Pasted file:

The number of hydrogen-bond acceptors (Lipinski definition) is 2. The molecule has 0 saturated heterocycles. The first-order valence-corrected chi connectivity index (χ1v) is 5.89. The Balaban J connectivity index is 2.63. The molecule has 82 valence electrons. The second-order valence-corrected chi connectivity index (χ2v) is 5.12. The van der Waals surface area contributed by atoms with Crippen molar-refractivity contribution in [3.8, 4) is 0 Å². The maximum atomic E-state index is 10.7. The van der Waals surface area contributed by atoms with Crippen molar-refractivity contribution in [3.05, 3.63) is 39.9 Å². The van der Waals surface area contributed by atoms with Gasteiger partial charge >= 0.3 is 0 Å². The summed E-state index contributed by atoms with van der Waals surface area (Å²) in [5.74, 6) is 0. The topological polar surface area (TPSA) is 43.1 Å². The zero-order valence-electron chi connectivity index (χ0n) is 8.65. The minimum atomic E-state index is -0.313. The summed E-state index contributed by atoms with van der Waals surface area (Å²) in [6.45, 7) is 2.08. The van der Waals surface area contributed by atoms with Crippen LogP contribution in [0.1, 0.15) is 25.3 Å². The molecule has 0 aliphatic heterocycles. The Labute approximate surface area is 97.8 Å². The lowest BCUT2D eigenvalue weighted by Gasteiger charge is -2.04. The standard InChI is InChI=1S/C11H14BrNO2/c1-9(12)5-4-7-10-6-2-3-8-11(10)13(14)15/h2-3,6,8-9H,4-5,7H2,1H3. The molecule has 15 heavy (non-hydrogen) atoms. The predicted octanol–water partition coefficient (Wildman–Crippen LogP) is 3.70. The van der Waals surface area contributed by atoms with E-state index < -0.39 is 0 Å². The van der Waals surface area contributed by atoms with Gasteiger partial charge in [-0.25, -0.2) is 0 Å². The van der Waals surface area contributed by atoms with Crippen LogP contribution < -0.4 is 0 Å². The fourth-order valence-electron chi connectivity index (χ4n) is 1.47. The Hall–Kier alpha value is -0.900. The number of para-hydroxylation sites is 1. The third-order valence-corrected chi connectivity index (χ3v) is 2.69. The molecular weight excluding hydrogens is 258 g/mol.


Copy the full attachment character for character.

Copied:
The number of hydrogen-bond acceptors (Lipinski definition) is 2. The molecule has 0 saturated heterocycles. The first-order valence-corrected chi connectivity index (χ1v) is 5.89. The Balaban J connectivity index is 2.63. The molecule has 82 valence electrons. The second-order valence-corrected chi connectivity index (χ2v) is 5.12. The van der Waals surface area contributed by atoms with Crippen molar-refractivity contribution in [3.8, 4) is 0 Å². The maximum atomic E-state index is 10.7. The van der Waals surface area contributed by atoms with Crippen molar-refractivity contribution in [3.05, 3.63) is 39.9 Å². The van der Waals surface area contributed by atoms with Gasteiger partial charge >= 0.3 is 0 Å². The summed E-state index contributed by atoms with van der Waals surface area (Å²) in [5.74, 6) is 0. The topological polar surface area (TPSA) is 43.1 Å². The zero-order valence-electron chi connectivity index (χ0n) is 8.65. The minimum atomic E-state index is -0.313. The summed E-state index contributed by atoms with van der Waals surface area (Å²) in [6.45, 7) is 2.08. The van der Waals surface area contributed by atoms with Crippen LogP contribution in [0.1, 0.15) is 25.3 Å². The molecule has 0 aliphatic heterocycles. The Labute approximate surface area is 97.8 Å². The lowest BCUT2D eigenvalue weighted by Gasteiger charge is -2.04. The standard InChI is InChI=1S/C11H14BrNO2/c1-9(12)5-4-7-10-6-2-3-8-11(10)13(14)15/h2-3,6,8-9H,4-5,7H2,1H3. The molecule has 15 heavy (non-hydrogen) atoms. The predicted octanol–water partition coefficient (Wildman–Crippen LogP) is 3.70. The van der Waals surface area contributed by atoms with E-state index < -0.39 is 0 Å². The van der Waals surface area contributed by atoms with Gasteiger partial charge in [-0.25, -0.2) is 0 Å². The van der Waals surface area contributed by atoms with Crippen LogP contribution < -0.4 is 0 Å². The fourth-order valence-electron chi connectivity index (χ4n) is 1.47. The Hall–Kier alpha value is -0.900. The number of para-hydroxylation sites is 1. The third-order valence-corrected chi connectivity index (χ3v) is 2.69. The molecular weight excluding hydrogens is 258 g/mol.